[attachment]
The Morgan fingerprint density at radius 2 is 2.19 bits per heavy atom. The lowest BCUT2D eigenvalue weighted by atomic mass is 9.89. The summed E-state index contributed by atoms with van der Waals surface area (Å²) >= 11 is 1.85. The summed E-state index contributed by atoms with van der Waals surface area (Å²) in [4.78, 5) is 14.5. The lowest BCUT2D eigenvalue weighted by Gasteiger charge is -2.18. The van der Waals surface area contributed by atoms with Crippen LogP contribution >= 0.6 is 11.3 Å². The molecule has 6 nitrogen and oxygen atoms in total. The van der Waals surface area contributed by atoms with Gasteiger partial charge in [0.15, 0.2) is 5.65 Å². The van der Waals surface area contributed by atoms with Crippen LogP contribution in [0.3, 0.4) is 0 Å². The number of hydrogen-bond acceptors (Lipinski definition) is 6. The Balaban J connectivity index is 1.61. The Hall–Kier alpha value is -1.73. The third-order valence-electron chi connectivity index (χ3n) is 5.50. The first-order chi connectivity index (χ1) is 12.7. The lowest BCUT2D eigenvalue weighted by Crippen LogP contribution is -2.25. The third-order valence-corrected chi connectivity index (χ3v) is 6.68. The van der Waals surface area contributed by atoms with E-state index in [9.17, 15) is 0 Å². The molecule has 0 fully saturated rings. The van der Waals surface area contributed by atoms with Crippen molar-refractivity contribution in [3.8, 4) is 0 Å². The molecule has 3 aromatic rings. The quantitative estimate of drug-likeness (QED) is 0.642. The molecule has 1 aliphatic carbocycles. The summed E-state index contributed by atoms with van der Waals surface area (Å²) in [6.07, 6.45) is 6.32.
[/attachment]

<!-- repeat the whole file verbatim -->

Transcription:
The Morgan fingerprint density at radius 2 is 2.19 bits per heavy atom. The lowest BCUT2D eigenvalue weighted by atomic mass is 9.89. The summed E-state index contributed by atoms with van der Waals surface area (Å²) >= 11 is 1.85. The summed E-state index contributed by atoms with van der Waals surface area (Å²) in [4.78, 5) is 14.5. The lowest BCUT2D eigenvalue weighted by Gasteiger charge is -2.18. The van der Waals surface area contributed by atoms with Crippen LogP contribution >= 0.6 is 11.3 Å². The molecule has 6 nitrogen and oxygen atoms in total. The van der Waals surface area contributed by atoms with Gasteiger partial charge in [0.15, 0.2) is 5.65 Å². The van der Waals surface area contributed by atoms with Crippen LogP contribution in [0.3, 0.4) is 0 Å². The number of hydrogen-bond acceptors (Lipinski definition) is 6. The Balaban J connectivity index is 1.61. The Hall–Kier alpha value is -1.73. The third-order valence-electron chi connectivity index (χ3n) is 5.50. The first-order chi connectivity index (χ1) is 12.7. The lowest BCUT2D eigenvalue weighted by Crippen LogP contribution is -2.25. The third-order valence-corrected chi connectivity index (χ3v) is 6.68. The van der Waals surface area contributed by atoms with E-state index in [9.17, 15) is 0 Å². The molecule has 0 fully saturated rings. The van der Waals surface area contributed by atoms with Crippen molar-refractivity contribution in [3.8, 4) is 0 Å². The molecule has 3 aromatic rings. The quantitative estimate of drug-likeness (QED) is 0.642. The molecule has 1 aliphatic carbocycles. The summed E-state index contributed by atoms with van der Waals surface area (Å²) in [6.07, 6.45) is 6.32.